Sorry, I don't know and, also, I'm now querying whether I said 'quarterly'. I've certainly seen it in my briefing that there are quarterly reviews, but I'll come back to you on that point to clarify. Thank you.

Yes, absolutely. That's fine. So, I just wanted to know—. We've heard the figure of £101 million being spent on agency cover through the previous agency framework from 2022-23, so, I just want to know, from both of your perspectives, do you consider this—well, I'll be honest with you—value for money when it comes down to it, compared with other cover or agency work that could have been attained instead?

Yes, I mean, there's a rebate model in place here. So, as part of the Welsh Government, we charge a fee of 0.5 per cent for this. The other stat we've got here is that the Department for Education operates a 1 per cent rebate fee. So, for the last full year, our figure was £504,000. It's really difficult to extrapolate the information we need from that, because the Welsh Government delivers in the region of 30 national contracts for use across the public sector. So, our commercial procurement service staff costs were taken out of that. But that's another one where we can, actually, if the committee would like, do the work around that. I don't have the figures with me now, but we could do some work around that and then come back to you to give you something more accurate around how that actually looks in terms of pounds, shillings and pence.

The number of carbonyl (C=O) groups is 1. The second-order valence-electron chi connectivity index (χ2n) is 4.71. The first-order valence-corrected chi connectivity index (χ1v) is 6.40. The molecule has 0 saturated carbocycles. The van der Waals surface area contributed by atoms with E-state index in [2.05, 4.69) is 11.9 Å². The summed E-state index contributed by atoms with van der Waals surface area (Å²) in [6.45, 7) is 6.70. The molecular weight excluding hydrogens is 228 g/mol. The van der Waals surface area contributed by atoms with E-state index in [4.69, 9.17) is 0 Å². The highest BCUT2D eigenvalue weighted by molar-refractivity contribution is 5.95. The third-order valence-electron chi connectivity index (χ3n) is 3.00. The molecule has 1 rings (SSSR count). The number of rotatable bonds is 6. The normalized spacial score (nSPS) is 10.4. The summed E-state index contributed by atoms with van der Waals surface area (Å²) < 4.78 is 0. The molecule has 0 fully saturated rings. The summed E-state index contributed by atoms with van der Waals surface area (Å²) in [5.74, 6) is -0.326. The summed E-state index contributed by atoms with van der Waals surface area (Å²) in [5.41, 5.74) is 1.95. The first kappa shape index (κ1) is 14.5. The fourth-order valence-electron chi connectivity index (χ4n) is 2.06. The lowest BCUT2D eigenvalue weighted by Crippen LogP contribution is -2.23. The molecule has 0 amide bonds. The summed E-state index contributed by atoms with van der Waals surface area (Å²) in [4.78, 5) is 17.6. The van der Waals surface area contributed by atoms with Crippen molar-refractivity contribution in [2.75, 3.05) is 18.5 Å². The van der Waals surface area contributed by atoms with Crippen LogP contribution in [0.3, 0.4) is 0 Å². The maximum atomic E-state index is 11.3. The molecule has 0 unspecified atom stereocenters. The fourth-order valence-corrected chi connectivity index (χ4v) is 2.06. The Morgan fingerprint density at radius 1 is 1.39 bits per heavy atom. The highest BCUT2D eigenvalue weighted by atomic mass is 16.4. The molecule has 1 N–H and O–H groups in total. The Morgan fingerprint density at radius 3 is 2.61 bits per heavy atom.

Okay, that's great, because the next question I was going to ask you was on the estimations on the spend of agencies operating outside of the agency framework. So, that would be included within the—

Again, Owain will check, but I think this will just be for the ones within the agency. Ninety-two per cent of the contracts are undertaken through the framework, so, it's really on the margins that they're not. It will be through the framework we'll be able to work out the figures for you easily, because, actually, schools will be responsible for sourcing their supply of teachers from elsewhere.

Okay, so, the next question I'm going to ask is about income. So, the Welsh Government has, obviously, been receiving—. I'd like to know how much they've received from agencies as part of the 0.5 per cent charge and how this compares with the costs the Welsh Government has incurred in managing the agency framework to date.